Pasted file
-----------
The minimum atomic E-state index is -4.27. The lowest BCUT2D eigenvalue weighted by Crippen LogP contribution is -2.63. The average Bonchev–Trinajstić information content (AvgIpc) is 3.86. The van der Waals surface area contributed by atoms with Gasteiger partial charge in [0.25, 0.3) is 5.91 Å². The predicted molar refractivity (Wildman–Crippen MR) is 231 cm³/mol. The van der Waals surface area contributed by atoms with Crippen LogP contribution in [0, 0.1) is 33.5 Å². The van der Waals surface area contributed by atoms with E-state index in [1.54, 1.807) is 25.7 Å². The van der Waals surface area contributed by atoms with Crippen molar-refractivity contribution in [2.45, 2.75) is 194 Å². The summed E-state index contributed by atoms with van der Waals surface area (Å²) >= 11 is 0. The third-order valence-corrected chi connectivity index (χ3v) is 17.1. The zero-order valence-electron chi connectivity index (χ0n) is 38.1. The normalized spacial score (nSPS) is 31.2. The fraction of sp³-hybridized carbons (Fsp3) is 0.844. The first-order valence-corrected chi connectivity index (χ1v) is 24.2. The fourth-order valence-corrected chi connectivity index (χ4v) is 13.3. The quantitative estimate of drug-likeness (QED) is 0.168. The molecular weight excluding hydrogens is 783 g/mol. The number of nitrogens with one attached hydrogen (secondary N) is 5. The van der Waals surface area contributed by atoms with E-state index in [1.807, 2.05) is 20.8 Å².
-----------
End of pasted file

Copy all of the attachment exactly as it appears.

The minimum atomic E-state index is -4.27. The lowest BCUT2D eigenvalue weighted by Crippen LogP contribution is -2.63. The average Bonchev–Trinajstić information content (AvgIpc) is 3.86. The van der Waals surface area contributed by atoms with Gasteiger partial charge in [0.25, 0.3) is 5.91 Å². The predicted molar refractivity (Wildman–Crippen MR) is 231 cm³/mol. The van der Waals surface area contributed by atoms with Crippen LogP contribution in [0, 0.1) is 33.5 Å². The van der Waals surface area contributed by atoms with E-state index in [1.54, 1.807) is 25.7 Å². The van der Waals surface area contributed by atoms with Crippen molar-refractivity contribution in [2.45, 2.75) is 194 Å². The summed E-state index contributed by atoms with van der Waals surface area (Å²) >= 11 is 0. The third-order valence-corrected chi connectivity index (χ3v) is 17.1. The zero-order valence-electron chi connectivity index (χ0n) is 38.1. The normalized spacial score (nSPS) is 31.2. The fraction of sp³-hybridized carbons (Fsp3) is 0.844. The first-order valence-corrected chi connectivity index (χ1v) is 24.2. The fourth-order valence-corrected chi connectivity index (χ4v) is 13.3. The quantitative estimate of drug-likeness (QED) is 0.168. The molecular weight excluding hydrogens is 783 g/mol. The number of nitrogens with one attached hydrogen (secondary N) is 5. The van der Waals surface area contributed by atoms with E-state index in [1.807, 2.05) is 20.8 Å².